The Development, Implementation, and Evaluation of a Community-Based Intervention to Increase Levels of Physical Activity Among Military Veterans that are Wounded, Injured, and/or Sick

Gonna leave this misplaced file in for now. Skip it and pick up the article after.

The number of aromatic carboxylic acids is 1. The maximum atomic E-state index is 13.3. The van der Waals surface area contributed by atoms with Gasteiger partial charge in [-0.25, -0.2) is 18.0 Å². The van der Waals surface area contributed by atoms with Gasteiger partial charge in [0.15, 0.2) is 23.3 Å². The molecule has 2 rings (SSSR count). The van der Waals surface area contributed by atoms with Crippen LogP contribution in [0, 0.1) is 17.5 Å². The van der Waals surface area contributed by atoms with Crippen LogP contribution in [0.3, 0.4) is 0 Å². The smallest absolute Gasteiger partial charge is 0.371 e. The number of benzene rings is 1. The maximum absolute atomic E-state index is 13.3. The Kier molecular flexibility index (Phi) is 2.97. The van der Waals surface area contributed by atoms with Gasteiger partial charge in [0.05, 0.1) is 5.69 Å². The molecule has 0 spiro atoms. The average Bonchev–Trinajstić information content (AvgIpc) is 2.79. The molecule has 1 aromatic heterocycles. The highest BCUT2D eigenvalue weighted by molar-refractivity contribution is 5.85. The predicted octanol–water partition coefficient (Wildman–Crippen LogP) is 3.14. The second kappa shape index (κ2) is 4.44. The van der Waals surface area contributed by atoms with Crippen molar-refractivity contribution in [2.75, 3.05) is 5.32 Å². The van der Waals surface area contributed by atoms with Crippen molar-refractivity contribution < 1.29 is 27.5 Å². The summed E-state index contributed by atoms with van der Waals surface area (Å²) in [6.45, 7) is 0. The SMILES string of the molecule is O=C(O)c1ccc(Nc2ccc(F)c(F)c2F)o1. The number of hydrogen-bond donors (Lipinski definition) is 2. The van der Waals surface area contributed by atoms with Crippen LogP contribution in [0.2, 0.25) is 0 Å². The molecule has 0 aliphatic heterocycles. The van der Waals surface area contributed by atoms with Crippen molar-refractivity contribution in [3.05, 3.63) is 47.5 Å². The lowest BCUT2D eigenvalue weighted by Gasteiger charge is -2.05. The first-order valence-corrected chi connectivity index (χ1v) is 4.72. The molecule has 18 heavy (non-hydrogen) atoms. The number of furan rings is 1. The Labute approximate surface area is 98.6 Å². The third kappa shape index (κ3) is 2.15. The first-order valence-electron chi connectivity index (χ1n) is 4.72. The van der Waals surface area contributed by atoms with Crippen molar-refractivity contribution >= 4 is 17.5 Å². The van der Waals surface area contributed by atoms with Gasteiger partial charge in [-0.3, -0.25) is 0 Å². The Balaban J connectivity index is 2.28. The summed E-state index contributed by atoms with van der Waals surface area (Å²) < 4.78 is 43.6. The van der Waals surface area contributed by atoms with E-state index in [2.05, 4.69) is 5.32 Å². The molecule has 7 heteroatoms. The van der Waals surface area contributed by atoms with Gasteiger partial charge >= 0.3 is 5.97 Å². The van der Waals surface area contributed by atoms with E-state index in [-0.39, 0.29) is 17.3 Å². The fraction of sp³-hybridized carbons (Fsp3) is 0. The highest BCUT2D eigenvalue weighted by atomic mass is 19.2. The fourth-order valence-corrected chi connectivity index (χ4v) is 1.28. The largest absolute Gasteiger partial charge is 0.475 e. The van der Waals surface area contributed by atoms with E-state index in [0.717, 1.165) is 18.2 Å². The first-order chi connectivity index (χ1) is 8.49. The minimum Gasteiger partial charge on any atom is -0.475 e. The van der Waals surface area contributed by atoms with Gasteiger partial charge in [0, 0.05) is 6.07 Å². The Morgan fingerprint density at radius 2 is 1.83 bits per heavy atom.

Military veterans that are wounded, injured, and/or sick (WIS) face significant physical, mental, and social challenges following discharge from their military service; often leading to mental health issues and suicidal ideation. The principal aim of the research reported in this thesis was to develop a better understanding of physical activity behaviour among veterans that are WIS, and provide practical recommendations by which it can be increased, through the development, implementation, and evaluation of a community-based physical activity intervention. To achieve this, the United Kingdom Medical Research Council (UKMRC) Complex Intervention Development and Evaluation Guidance and the Behaviour Change Wheel (BCW) were utilised as guiding frameworks. An evidence base was established related to the likely effects of a physical activity intervention through a systematic review, which identified a number of positive psychosocial effects for the target population. Following the identification of the evidence-base, the BCW was used to inform two separate, yet related studies. Firstly, a qualitative semi-structured interview methodology explored the perceived barriers to, and benefits of physical activity among a sample of veterans that are WIS (N=9). A range of perceived barriers and benefits were identified in this study. In particular, physical capability, psychological capability, physical opportunity, and reflective motivation were prominent barriers to physical activity engagement. The second study was designed to overcome the limitations of the first study by developing and distributing a questionnaire based upon the themes identified in the first, qualitative study, to a larger sample of veterans that are WIS (N= 105). In contrast to the findings of the qualitative study, quantitative statistical analyses revealed that physical activity self-efficacy was the key barrier to physical activity engagement. Based on these findings, a walking group intervention was designed to overcome low physical activity self-efficacy barriers while providing an environment where physical activity self-efficacy could be developed. Unfortunately, despite the researcher’s best efforts in planning and preparation, the intervention did not commence due to the COVID-19 public health crisis. However, the intervention design was evaluated for acceptability and feasibility and found to be highly acceptable among participants who had expressed interest in participating in the walking group intervention (N=10). These findings were compared to a similar acceptability and feasibility evaluation of an existing group-based exercise intervention (N=5) which led to the refinement of the walking group intervention and the development of eight recommendations for future practice and intervention design. The findings stemming from research reported within this thesis provided several novel contributions to knowledge. Most notably, the research is the first to apply the UKMRC guidance and BCW in relation to a physical activity intervention aimed at military veterans that are WIS. In combination with knowledge from the wider literature, research findings reported in this thesis can help inform the design of future physical activity interventions, leading to increased physical activity behaviour among veterans that are WIS.